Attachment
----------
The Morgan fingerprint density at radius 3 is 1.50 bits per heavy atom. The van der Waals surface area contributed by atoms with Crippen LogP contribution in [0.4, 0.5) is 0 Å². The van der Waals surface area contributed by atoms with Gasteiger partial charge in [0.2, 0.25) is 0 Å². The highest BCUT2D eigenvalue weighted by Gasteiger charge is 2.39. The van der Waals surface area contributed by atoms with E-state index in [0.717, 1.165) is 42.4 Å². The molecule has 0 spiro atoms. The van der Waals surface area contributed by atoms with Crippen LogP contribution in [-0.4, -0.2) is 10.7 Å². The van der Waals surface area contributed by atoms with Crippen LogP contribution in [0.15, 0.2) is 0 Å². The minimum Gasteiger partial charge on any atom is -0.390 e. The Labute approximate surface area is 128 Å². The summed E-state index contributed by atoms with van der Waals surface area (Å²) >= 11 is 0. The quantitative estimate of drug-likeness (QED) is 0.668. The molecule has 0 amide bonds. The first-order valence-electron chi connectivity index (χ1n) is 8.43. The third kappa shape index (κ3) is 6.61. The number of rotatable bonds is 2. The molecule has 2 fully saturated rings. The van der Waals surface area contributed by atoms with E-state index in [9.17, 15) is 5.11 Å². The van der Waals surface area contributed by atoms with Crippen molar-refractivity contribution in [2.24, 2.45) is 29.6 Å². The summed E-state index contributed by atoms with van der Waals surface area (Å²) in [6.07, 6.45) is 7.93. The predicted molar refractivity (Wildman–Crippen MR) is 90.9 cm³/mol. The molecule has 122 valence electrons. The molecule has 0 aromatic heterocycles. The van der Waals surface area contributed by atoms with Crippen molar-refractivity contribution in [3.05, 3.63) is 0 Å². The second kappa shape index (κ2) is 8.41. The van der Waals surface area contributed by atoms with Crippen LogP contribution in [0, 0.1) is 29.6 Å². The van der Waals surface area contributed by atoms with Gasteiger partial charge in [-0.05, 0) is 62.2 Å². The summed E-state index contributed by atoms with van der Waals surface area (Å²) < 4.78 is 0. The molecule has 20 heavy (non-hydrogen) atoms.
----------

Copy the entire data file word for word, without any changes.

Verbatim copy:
The Morgan fingerprint density at radius 3 is 1.50 bits per heavy atom. The van der Waals surface area contributed by atoms with Crippen LogP contribution in [0.4, 0.5) is 0 Å². The van der Waals surface area contributed by atoms with Gasteiger partial charge in [0.2, 0.25) is 0 Å². The highest BCUT2D eigenvalue weighted by Gasteiger charge is 2.39. The van der Waals surface area contributed by atoms with E-state index in [0.717, 1.165) is 42.4 Å². The molecule has 0 spiro atoms. The van der Waals surface area contributed by atoms with Crippen LogP contribution in [-0.4, -0.2) is 10.7 Å². The van der Waals surface area contributed by atoms with Crippen LogP contribution in [0.15, 0.2) is 0 Å². The minimum Gasteiger partial charge on any atom is -0.390 e. The Labute approximate surface area is 128 Å². The summed E-state index contributed by atoms with van der Waals surface area (Å²) >= 11 is 0. The quantitative estimate of drug-likeness (QED) is 0.668. The molecule has 0 amide bonds. The first-order valence-electron chi connectivity index (χ1n) is 8.43. The third kappa shape index (κ3) is 6.61. The number of rotatable bonds is 2. The molecule has 2 fully saturated rings. The van der Waals surface area contributed by atoms with E-state index in [9.17, 15) is 5.11 Å². The van der Waals surface area contributed by atoms with Crippen molar-refractivity contribution in [2.24, 2.45) is 29.6 Å². The summed E-state index contributed by atoms with van der Waals surface area (Å²) in [6.07, 6.45) is 7.93. The predicted molar refractivity (Wildman–Crippen MR) is 90.9 cm³/mol. The molecule has 122 valence electrons. The molecule has 0 aromatic heterocycles. The van der Waals surface area contributed by atoms with Crippen molar-refractivity contribution in [3.05, 3.63) is 0 Å². The second kappa shape index (κ2) is 8.41. The van der Waals surface area contributed by atoms with Crippen LogP contribution in [0, 0.1) is 29.6 Å². The van der Waals surface area contributed by atoms with Gasteiger partial charge in [-0.05, 0) is 62.2 Å². The summed E-state index contributed by atoms with van der Waals surface area (Å²) < 4.78 is 0. The molecule has 20 heavy (non-hydrogen) atoms.